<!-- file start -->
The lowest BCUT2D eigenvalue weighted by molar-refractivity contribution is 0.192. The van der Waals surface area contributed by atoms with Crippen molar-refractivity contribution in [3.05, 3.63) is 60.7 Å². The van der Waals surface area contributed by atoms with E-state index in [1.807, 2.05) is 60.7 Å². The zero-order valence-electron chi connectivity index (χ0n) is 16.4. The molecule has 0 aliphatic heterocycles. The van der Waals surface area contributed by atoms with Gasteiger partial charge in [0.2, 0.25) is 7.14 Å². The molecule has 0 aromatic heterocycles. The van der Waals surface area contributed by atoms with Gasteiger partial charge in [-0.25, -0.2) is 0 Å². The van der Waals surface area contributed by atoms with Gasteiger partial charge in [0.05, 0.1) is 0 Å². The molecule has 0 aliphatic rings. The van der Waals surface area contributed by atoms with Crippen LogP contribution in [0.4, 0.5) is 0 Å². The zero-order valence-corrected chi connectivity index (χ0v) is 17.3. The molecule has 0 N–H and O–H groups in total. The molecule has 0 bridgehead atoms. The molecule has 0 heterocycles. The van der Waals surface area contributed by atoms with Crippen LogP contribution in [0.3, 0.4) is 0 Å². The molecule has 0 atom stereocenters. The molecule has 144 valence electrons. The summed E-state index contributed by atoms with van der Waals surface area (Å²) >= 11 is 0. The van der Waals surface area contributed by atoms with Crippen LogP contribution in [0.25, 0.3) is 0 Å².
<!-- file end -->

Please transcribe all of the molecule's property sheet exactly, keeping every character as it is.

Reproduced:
The lowest BCUT2D eigenvalue weighted by molar-refractivity contribution is 0.192. The van der Waals surface area contributed by atoms with Crippen molar-refractivity contribution in [3.05, 3.63) is 60.7 Å². The van der Waals surface area contributed by atoms with E-state index in [1.807, 2.05) is 60.7 Å². The zero-order valence-electron chi connectivity index (χ0n) is 16.4. The molecule has 0 aliphatic heterocycles. The van der Waals surface area contributed by atoms with Gasteiger partial charge in [0.2, 0.25) is 7.14 Å². The molecule has 0 aromatic heterocycles. The van der Waals surface area contributed by atoms with Gasteiger partial charge in [-0.25, -0.2) is 0 Å². The van der Waals surface area contributed by atoms with Gasteiger partial charge in [0.05, 0.1) is 0 Å². The molecule has 0 aliphatic rings. The van der Waals surface area contributed by atoms with Crippen LogP contribution in [0.4, 0.5) is 0 Å². The zero-order valence-corrected chi connectivity index (χ0v) is 17.3. The molecule has 0 N–H and O–H groups in total. The molecule has 0 bridgehead atoms. The molecule has 0 heterocycles. The van der Waals surface area contributed by atoms with Crippen LogP contribution in [0.3, 0.4) is 0 Å². The molecule has 0 atom stereocenters. The molecule has 144 valence electrons. The summed E-state index contributed by atoms with van der Waals surface area (Å²) >= 11 is 0. The van der Waals surface area contributed by atoms with Crippen LogP contribution in [0.25, 0.3) is 0 Å².